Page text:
New security tech outdated, some say
WASHINGTON – The race to tighten the nation’s borders began just after the terror attacks on Sept. 11, 2001.
Authorities learned hijackers lived illegally in the country, renting apartments, taking flying lessons and moving around freely.
Congress demanded changes in border controls and tight deadlines for building a computer network that would screen foreign visitors as they seek to enter or leave the country by scanning their fingerprints and matching them against databases of suspected terrorists.
Pressing to meet that goal, the Homeland Security Department last year awarded one of the most ambitious technology contracts in the war on terror – a 10-year deal estimated at up to $10 billion – to the global consulting firm Accenture. In return, the company and its subcontractors promised to create a “virtual border” that would electronically screen millions of foreign travelers.
Documents and interviews with people familiar with the program, called US-VISIT, show that government officials are betting on speculative technology while neglecting basic procedures to ensure that taxpayers get full value from government contractors.
Although the government has spent or budgeted about $1 billion for US-VISIT, the system is being built on top of computer databases government scientists say are out of date and ineffective. Among them is a fingerprint system that does not use the government’s state-of-the-art biometric standard. As a consequence, millions of dollars are budgeted for upgrades, documents show.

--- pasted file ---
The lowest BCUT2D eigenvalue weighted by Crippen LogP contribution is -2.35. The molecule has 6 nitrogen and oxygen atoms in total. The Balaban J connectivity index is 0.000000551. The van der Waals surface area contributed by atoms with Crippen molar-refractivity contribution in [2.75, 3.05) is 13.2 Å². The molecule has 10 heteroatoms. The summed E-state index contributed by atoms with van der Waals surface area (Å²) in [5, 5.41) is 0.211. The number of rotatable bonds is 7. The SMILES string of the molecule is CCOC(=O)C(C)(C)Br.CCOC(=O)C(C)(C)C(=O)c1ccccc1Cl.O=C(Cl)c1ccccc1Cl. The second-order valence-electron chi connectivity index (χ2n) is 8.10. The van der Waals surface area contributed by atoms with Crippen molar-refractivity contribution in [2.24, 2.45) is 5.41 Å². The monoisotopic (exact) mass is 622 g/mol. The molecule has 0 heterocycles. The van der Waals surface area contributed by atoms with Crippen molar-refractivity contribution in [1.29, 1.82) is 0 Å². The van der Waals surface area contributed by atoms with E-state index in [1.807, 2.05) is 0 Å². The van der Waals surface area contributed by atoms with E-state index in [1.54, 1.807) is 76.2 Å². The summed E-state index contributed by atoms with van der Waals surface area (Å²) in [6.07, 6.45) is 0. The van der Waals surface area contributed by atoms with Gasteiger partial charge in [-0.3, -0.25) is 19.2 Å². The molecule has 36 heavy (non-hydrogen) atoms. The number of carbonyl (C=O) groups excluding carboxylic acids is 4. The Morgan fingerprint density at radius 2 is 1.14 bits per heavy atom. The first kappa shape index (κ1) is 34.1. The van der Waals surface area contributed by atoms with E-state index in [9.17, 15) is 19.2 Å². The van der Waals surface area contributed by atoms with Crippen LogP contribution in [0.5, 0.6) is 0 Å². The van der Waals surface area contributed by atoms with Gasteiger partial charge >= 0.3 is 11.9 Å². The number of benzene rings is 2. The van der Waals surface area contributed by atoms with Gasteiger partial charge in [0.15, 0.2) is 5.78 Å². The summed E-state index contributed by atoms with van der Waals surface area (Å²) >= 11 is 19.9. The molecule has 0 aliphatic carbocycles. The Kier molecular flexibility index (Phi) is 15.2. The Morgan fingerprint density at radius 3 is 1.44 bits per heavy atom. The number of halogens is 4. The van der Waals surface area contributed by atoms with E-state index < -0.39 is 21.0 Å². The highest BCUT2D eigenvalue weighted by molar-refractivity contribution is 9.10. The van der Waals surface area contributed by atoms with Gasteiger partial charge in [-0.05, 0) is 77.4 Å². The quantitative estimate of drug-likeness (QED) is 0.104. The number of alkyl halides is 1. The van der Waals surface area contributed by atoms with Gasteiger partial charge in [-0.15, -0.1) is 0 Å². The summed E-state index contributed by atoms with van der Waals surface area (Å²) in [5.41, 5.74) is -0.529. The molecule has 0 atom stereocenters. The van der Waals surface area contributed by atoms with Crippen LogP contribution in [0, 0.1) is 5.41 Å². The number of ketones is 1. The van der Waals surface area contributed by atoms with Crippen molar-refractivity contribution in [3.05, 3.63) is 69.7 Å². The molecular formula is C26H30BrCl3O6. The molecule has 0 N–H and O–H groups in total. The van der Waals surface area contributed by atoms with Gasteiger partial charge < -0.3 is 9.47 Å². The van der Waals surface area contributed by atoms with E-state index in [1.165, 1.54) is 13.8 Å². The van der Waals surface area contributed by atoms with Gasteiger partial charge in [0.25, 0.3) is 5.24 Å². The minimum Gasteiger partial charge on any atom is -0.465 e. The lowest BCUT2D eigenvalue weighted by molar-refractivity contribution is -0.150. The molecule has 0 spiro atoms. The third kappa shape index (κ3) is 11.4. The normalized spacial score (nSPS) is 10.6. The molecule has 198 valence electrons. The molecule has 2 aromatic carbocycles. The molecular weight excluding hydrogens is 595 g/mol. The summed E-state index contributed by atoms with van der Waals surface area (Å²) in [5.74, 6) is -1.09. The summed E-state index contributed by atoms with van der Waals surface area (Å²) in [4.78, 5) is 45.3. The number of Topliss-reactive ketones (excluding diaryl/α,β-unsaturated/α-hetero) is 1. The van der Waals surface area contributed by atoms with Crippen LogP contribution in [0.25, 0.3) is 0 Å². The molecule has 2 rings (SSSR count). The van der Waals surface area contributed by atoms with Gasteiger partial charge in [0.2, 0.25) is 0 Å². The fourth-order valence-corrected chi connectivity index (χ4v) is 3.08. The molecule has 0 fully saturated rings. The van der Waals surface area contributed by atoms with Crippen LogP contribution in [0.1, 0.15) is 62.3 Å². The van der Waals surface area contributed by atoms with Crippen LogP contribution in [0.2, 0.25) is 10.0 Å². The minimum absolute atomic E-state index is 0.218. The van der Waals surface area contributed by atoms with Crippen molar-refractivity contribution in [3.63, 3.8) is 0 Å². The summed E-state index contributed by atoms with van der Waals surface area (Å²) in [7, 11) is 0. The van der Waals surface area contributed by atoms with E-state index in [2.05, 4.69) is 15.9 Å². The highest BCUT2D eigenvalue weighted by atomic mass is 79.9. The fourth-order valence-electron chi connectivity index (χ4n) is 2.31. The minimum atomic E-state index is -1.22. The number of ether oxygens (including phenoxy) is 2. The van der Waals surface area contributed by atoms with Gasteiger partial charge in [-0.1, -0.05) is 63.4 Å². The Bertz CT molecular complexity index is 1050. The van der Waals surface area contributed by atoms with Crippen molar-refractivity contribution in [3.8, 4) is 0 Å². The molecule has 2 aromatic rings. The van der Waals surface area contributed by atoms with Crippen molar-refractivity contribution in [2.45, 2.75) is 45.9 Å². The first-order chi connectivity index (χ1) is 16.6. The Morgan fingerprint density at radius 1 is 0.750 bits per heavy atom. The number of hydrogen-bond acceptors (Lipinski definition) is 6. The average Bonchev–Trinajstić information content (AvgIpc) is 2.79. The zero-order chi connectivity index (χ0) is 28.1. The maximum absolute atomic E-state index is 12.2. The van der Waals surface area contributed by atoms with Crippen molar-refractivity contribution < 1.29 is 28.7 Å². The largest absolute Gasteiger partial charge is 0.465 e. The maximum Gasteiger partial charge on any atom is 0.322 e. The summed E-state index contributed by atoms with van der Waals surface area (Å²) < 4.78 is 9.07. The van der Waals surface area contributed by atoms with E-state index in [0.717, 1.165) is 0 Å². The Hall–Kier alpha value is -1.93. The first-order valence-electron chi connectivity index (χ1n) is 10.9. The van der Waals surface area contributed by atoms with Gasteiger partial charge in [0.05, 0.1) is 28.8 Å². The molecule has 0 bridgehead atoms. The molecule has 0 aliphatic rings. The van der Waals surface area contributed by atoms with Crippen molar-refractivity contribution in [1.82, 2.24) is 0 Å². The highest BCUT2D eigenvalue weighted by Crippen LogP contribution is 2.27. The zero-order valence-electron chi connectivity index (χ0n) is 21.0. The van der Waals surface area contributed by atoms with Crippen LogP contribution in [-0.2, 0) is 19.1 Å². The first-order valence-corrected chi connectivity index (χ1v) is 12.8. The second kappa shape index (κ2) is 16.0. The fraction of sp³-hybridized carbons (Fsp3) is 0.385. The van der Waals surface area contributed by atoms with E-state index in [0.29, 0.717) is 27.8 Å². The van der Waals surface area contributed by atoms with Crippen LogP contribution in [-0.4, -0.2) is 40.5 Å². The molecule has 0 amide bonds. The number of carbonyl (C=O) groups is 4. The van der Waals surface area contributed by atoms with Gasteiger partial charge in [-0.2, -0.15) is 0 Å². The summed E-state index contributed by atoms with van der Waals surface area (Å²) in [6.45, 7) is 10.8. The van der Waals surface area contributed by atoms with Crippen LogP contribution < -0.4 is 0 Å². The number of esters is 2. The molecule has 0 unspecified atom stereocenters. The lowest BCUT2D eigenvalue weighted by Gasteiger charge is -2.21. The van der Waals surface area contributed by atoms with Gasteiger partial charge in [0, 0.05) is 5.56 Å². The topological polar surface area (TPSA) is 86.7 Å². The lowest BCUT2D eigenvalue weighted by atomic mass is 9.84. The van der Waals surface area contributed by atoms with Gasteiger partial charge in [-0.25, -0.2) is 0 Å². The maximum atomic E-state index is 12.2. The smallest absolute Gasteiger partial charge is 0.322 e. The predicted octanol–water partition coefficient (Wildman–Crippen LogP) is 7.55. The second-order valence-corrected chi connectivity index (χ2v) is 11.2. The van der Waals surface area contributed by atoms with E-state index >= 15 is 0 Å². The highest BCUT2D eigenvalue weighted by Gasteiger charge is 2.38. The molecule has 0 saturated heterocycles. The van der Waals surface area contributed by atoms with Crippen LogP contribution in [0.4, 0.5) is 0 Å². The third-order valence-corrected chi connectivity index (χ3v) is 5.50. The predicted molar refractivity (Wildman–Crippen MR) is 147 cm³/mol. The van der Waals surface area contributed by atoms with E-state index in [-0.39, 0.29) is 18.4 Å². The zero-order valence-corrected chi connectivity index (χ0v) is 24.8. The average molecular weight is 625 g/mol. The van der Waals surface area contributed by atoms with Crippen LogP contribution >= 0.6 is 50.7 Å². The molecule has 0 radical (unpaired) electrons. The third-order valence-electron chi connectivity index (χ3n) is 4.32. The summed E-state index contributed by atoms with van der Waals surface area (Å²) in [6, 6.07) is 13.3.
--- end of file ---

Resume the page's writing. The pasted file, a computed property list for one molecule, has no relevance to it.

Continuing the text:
Today, only a small fraction of foreign visitors – fewer than 1 percent – is fully screened by the existing system.
US-VISIT director James Williams defended the program’s strategy, saying officials plan to phase in new technology over the next decade while taking steps to maintain security with current technology.
Eventually, all foreign visitors will be required to electronically register their fingerprints and photos at U.S. embassies and consulates along with other personal details.
One of the programs targeted for criticism was a computer network known as IDENT, which requires travelers to submit prints of both index fingers at U.S. consulates and embassies overseas.
IDENT collects two index fingerprints from those visitors at the U.S. border and matches them against a database.
Rep. Norman Dicks, D-Wash., who has questioned IDENT’s effectiveness, said Homeland Security officials should have listened to experts rather than trying to upgrade the old fingerprint technology.
“They wanted to show they were getting something done,” Dicks said. “The problem is, they made a mistake.”